We rode in our coach for about an hour, entering a national park. Eventually the road became too narrow and we switched to little mini vans. I tried not to think about it too much as we careened up a narrow road, swinging around the hairpin turns as we worked our way up the switchbacks. Then – a photostop. This is where we were going:
Once we got to the end of the road it was time to start climbing (did I mention that it started to rain?)
First a cave, then more permanent constructions then a full fledged monestary complex, which was inhabited until 1924. It fell into disuse and ruin, but concentrated work has restored the paths, buildings and infrastructure. In the very oldest part of the complex are frescoes painted onto the rock. They have been damaged over the centuries, but they still have the power to impress. 
And we met up with this guy again….
And after all that climbing up and down – Turkish tea and a potato on a stick!
It did stop raining and the sun came out. Up there in the cloud forest, where it rains 250 days of the year (or more) we were lucky. 

Categories
Black Sea 2014

Postcard from Sochi

We figured we’d go to Russia, fine. But we wouldn’t spend any money, take that Mr. Putin. Well, he gets the last laugh. We did a short tour of the city, but our movements were so tightly controlled that there wasn’t even a opportunity to buy a bottle of water, let alone shop! And there we as a lot of pent up shopping demand on that cruise ship. 

So, a couple of guys hanging out at the summer place:
Once a man who struck fear in the hearts of millions, now a prop for tourist photos. 

Categories
Black Sea 2014

A bit of Romania

We had two days in the Romanian port city of Constanta, which meant that we had time for a day trip to Bucharest. Romania is another country that was a bit shadowy during the Soviet years – there were their fabulous gymnasts, but mostly they seemed to be a country that really suffered during those long years. We were curious to see what the past 25 years and membership in the EU brought them. 
The day trip to Bucharest was a long one – just over three hours on the bus to get to the city. The highway was new and in perfect condition. We drove across an immense plain, every part of which was under cultivation. It was a combination of the latest high tech farm equipment along with fields being worked with horse and cart. 
As we entered Bucharest we passed great swathes of Soviet era apartment blocks, some in pretty good repair, some not so much. The old part of the city is very beautiful. There was a lot of money in the city from the mid-nineteenth century up until WWI. There are many gorgeous buildings, which have survived til now and have been cleaned and restored. And then, of course, there is the palace of parliament:
After the Pentagon this is the largest administrative building in the world (there are many stories below ground, too). Former dictator Ceaucescu wanted an impressive building, which it is. Karma being what it is – the big building got built, but he did not live to see it finished. 
Most of the churches we have seen on this trip have been historical, some are restored, some not. In Bucharest we visited the church of the patriarch, which was built at the end of the 19th century Be still, my magpie heart:
Glittering screens of gold. Decoration in Art Nouveau style. So beautiful. 
Our second day was a bit of a look at the way things were. From Constanta we headed for the ancient citadel of Histria. Again across vast agricultural plains. This time we were on back roads that had not been upgraded, or were being worked on right now. Small villages frozen in time. We passed an enormous oil refinery (which our guide referred to as the biggest distillery in Europe, which caused a bit of confusion until we got distillery vs refinery sorted).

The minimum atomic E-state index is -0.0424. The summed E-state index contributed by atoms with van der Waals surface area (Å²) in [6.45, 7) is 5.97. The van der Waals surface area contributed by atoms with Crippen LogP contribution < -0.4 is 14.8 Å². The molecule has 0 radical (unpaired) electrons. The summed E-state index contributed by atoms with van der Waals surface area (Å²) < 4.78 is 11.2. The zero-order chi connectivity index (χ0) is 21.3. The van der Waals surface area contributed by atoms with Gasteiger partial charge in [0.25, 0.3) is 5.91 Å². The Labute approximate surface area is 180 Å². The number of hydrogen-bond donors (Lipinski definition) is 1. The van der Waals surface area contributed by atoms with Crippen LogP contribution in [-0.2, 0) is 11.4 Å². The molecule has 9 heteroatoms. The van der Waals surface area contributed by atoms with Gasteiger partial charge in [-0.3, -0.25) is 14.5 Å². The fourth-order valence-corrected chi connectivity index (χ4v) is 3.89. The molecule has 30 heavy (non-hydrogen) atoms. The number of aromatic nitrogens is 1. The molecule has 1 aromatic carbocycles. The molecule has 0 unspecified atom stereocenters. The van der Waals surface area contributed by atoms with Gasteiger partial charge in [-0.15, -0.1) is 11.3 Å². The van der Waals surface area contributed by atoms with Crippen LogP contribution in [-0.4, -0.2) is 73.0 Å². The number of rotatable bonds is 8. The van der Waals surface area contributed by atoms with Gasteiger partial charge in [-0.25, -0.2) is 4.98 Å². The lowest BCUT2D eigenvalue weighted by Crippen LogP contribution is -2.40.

The citadel at Histria was a Greek settlement that passed into history, then became part of the Roman Empire. Bad geological luck meant that the port was eventually cut off from the sea and it passed again into history. Now it is just ruins, some of which have been partially excavated, revealing the odd treasure. 

Categories
Black Sea 2014

Bulgaria

I must admit that when it comes to Bulgaria – well, that’s all kind of a grey area. Wrestlers, right? Or maybe weight lifters? I don’t know much about the country, so when we were scheduled to put into port at Nessebur I didn’t really have any expectations. And a half a day visit isn’t enough to learn about an entire country. Considering the hardships of the Soviet years it seems like the country is trying hard to make their way.

This trip has also been an opportunity to learn about orthodox Christianity – different styles, new to us saints, different practices.
For instance, this fellow:
A thousand years ago his picture was painted on the wall of a tiny church in Bulgaria and he’s been dealing with those lions ever since.
Most of the churches in Nessebur are ruins, but work is being done to preserve what’s left to showcase the distinctive local style:
Part two of our tour was a wine tasting, which was entertaining. After it was all over we decided that the wine was competent, but not special. All French varietals, and really wouldn’t you rather drink a good version? Then again, at €6 per bottle….

 

Our guide’s enthusiasm for the wines she was sharing with us was worth the price of admission, though!

 

 

 

Categories
Black Sea 2014

By the Bosphorus

Every so often we see a magazine called ‘Cornucopia’, which is all about Istanbul. A recent issue had a long article about a new naval museum that holds a collection of the barges of the sultans.  The pictures were spectacular and we decided to go there. 
Barge – that doesn’t sound very interesting, I know. The word used in the museum was ‘caique’. They are an open, rowed boat used to move the sultan, members of the imperial household and high ranking officials through the waters around Istanbul. The collection now resides in a purpose built museum which is lovely in and of itself.
Extensive restoration (and pounds of gold leaf) have returned the boats to their former glory.
In addition to the boat collection there was a special exhibit of works from the naval woodcarving shops, which displayed name plates and other decorative pieces from both sail and steam military vessels. No mistaking who you were dealing with when you saw these guys coming…..
It was a lovely museum, all signage in English – very interesting. Once we left the museum the next item of business was lunch. We waded into the streets of the neighbourhood. Since we were right on the Bosporus fish was the thing. Again, we were out of the tourist area and we could look about without being half dragged into restaurants by over enthusiastic waiters.
September is hamsi season – that’s anchovies to you and me.
From this guy to the place next store:
Anchovies and beer!